March 2016

Noted
by Julie Ewington

Grayson Perry’s ‘My Pretty Little Art Career’
Museum of Contemporary Art Australia, Sydney, until 1 May 2016

In Praise of Shadows, 2005, glazed ceramic, collection of Victoria and Warren Miro, London. Image courtesy the artist and Victoria Miro, London © Grayson Perry

In Australia we see more American artists than British ones. Grayson Perry’s retrospective exhibition is British to its bootstraps, like a chintz armchair, which makes it the epitome of un-cool. But there’s always a sharp needle hidden in the upholstery. Sydney loves him for it, and is flocking to see his vibrant, dense narrative art.

The self-described “transvestite potter” is now a Turner Prize–winning commercial success; he’s a fixture in London museums and a presence on British TV. Perry is an unlikely star: generous, affable, sensible and hard-working, blessed with Nordic good looks and an eclectic fashion sense in drag. The mix is quintessentially British – he is an “eccentric”, a “personality” rather than a celebrity, more pantomime dame “playing to the gallery” (the title of his 2013 BBC Reith Lectures) than clubbing drag queen. His natural habitats are the high street and the pages of Hello magazine.

All of Perry’s works, from the celebrated ceramic vases to industrially woven tapestries, serve as an anthropological study of the English, especially those from his native Essex, the aspirational county north-east of London. He skewers social and political institutions, from the aristocracy to the social-climbing middle classes (not excluding himself), tilting at national identity and masculinity on the way. And he’s smart with it: Perry works through vernaculars legible to broad audiences, like collaged photographs and line drawings, leading viewers into his sexual frankness and class critiques before they know it. He draws on familiar imagery, from William Hogarth’s 1732–33 paintings A Rake’s Progress to popular magazines, and his illustrated maps are as much medieval storybook as they are mindscape. It’s an odd mix – deliberately provocative, yet mimsy-mumsy.

Despite his avowed scepticism of “the art world”, Perry is a canny operator. He is disarmingly candid about his own career – in a lecture at the Sydney Opera House in December he claimed a dysfunctional family helps, and he has dealt with youthful trials and adolescent anger thanks to “shedloads” of therapy. In a video interview with the MCA’s Rachel Kent, Perry agrees he’s a lot less angry these days, but clearly early anguish still drives his creative life. He says of cross-dressing that “it’s a fetish, it’s an obsession, it’s a compulsion”, that it ensures mental health by bringing different aspects of his personality into alignment. And that, as an artist, he uses material to hand: his own internal life, and society around him.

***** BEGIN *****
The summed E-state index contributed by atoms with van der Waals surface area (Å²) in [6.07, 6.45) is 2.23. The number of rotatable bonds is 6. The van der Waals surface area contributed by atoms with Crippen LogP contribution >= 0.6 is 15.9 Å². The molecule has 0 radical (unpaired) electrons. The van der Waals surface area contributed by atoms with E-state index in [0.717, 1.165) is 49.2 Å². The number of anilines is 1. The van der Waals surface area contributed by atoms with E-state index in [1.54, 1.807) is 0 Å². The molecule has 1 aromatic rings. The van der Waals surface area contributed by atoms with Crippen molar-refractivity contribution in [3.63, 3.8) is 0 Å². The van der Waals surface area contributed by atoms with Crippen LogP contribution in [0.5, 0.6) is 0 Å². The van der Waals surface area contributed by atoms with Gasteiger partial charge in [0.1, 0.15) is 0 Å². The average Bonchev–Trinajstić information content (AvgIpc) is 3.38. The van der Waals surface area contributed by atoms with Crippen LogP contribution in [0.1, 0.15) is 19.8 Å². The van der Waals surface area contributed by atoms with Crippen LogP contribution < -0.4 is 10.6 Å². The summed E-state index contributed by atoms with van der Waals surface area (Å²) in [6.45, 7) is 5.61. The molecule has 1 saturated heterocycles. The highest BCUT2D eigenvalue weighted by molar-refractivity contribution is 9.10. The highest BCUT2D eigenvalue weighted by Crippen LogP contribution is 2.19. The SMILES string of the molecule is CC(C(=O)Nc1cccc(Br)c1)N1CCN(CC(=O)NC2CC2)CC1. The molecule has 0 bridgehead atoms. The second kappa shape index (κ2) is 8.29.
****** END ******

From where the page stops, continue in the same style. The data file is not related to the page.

This is what the MCA’s visitors come to see: Grayson Perry performing as Grayson Perry. But which self is that? Conscious of the fluidity of identity, Perry is fond of quoting the philosopher Julian Baggini: “I is a verb masquerading as a noun.”

Julie Ewington

Julie Ewington is an independent writer, curator and broadcaster, now living in Sydney.

Cover

March 2016

In This Issue

Turnbull’s rightful place

The prime minister does not seem to be himself at all

Trumbo image

Black lists

Doing the right thing in Jay Roach’s ‘Trumbo’ and László Nemes’ ‘Son of Saul’

Illustration

#PrisonLife

Internet access in jails

Rihanna

Songs for the 3 am

Rihanna’s ‘ANTI’ and Future’s ‘EVOL’


Read on

Image from ‘Westwood: Punk, Icon, Activist’

‘Westwood: Punk, Icon, Activist’, an incomplete portrait

This nostalgic documentary about the eminent designer raises more questions than it answers

Image from ‘House of Cards’

The magnificently messy ‘House of Cards’

The show that made Netflix a major player comes to a satisfying and ludicrous end

Image of Scott Morrison and the ScoMo Express

The ScoMo Express backfires

The PM’s farcical bus tour cements spin over substance as his brand

Image from ‘Suspiria’

Twisted sisters: Luca Guadagnino’s ‘Suspiria’

Sentimentality ruins the magic of this otherwise unsettling and actively cruel film


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